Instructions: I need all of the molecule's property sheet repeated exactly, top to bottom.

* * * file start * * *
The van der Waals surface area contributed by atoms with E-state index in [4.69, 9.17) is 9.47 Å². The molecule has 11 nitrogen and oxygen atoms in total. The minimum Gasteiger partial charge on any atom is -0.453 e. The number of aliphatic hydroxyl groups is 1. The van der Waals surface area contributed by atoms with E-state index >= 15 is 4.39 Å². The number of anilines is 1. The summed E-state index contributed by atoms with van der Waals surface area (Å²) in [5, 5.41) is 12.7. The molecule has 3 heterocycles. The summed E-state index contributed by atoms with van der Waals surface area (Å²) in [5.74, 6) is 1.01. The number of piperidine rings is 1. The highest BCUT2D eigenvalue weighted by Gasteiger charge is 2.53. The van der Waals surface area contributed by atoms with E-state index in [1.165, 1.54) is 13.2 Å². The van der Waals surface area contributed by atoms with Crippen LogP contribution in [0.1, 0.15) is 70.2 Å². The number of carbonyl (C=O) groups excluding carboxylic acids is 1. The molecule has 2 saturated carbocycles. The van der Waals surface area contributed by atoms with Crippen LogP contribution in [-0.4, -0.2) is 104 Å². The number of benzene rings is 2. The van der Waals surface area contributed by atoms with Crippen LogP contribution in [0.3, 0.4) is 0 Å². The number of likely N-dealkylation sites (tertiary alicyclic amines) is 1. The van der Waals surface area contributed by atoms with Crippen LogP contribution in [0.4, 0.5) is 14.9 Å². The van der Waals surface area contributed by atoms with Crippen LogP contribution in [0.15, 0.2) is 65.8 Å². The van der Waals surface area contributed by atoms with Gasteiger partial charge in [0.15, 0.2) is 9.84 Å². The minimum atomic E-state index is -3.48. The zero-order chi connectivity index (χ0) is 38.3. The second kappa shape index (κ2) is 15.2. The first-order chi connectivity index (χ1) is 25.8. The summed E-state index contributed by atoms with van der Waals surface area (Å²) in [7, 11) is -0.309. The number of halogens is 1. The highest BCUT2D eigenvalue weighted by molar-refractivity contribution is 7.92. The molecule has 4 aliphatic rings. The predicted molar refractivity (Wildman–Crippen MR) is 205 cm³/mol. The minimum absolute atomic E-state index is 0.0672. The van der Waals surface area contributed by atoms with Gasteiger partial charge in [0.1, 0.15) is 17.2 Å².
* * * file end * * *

The van der Waals surface area contributed by atoms with E-state index in [4.69, 9.17) is 9.47 Å². The molecule has 11 nitrogen and oxygen atoms in total. The minimum Gasteiger partial charge on any atom is -0.453 e. The number of aliphatic hydroxyl groups is 1. The van der Waals surface area contributed by atoms with E-state index >= 15 is 4.39 Å². The number of anilines is 1. The summed E-state index contributed by atoms with van der Waals surface area (Å²) in [5, 5.41) is 12.7. The molecule has 3 heterocycles. The summed E-state index contributed by atoms with van der Waals surface area (Å²) in [5.74, 6) is 1.01. The number of piperidine rings is 1. The highest BCUT2D eigenvalue weighted by Gasteiger charge is 2.53. The van der Waals surface area contributed by atoms with E-state index in [1.165, 1.54) is 13.2 Å². The van der Waals surface area contributed by atoms with Crippen LogP contribution in [0.1, 0.15) is 70.2 Å². The number of carbonyl (C=O) groups excluding carboxylic acids is 1. The molecule has 2 saturated carbocycles. The van der Waals surface area contributed by atoms with Crippen LogP contribution in [-0.4, -0.2) is 104 Å². The number of benzene rings is 2. The van der Waals surface area contributed by atoms with Crippen LogP contribution in [0.3, 0.4) is 0 Å². The number of likely N-dealkylation sites (tertiary alicyclic amines) is 1. The van der Waals surface area contributed by atoms with Crippen LogP contribution in [0.4, 0.5) is 14.9 Å². The van der Waals surface area contributed by atoms with Crippen LogP contribution in [0.15, 0.2) is 65.8 Å². The van der Waals surface area contributed by atoms with Gasteiger partial charge in [0.15, 0.2) is 9.84 Å². The minimum atomic E-state index is -3.48. The zero-order chi connectivity index (χ0) is 38.3. The second kappa shape index (κ2) is 15.2. The first-order chi connectivity index (χ1) is 25.8. The summed E-state index contributed by atoms with van der Waals surface area (Å²) in [7, 11) is -0.309. The number of halogens is 1. The highest BCUT2D eigenvalue weighted by molar-refractivity contribution is 7.92. The molecule has 4 aliphatic rings. The predicted molar refractivity (Wildman–Crippen MR) is 205 cm³/mol. The minimum absolute atomic E-state index is 0.0672. The van der Waals surface area contributed by atoms with Gasteiger partial charge in [0.1, 0.15) is 17.2 Å².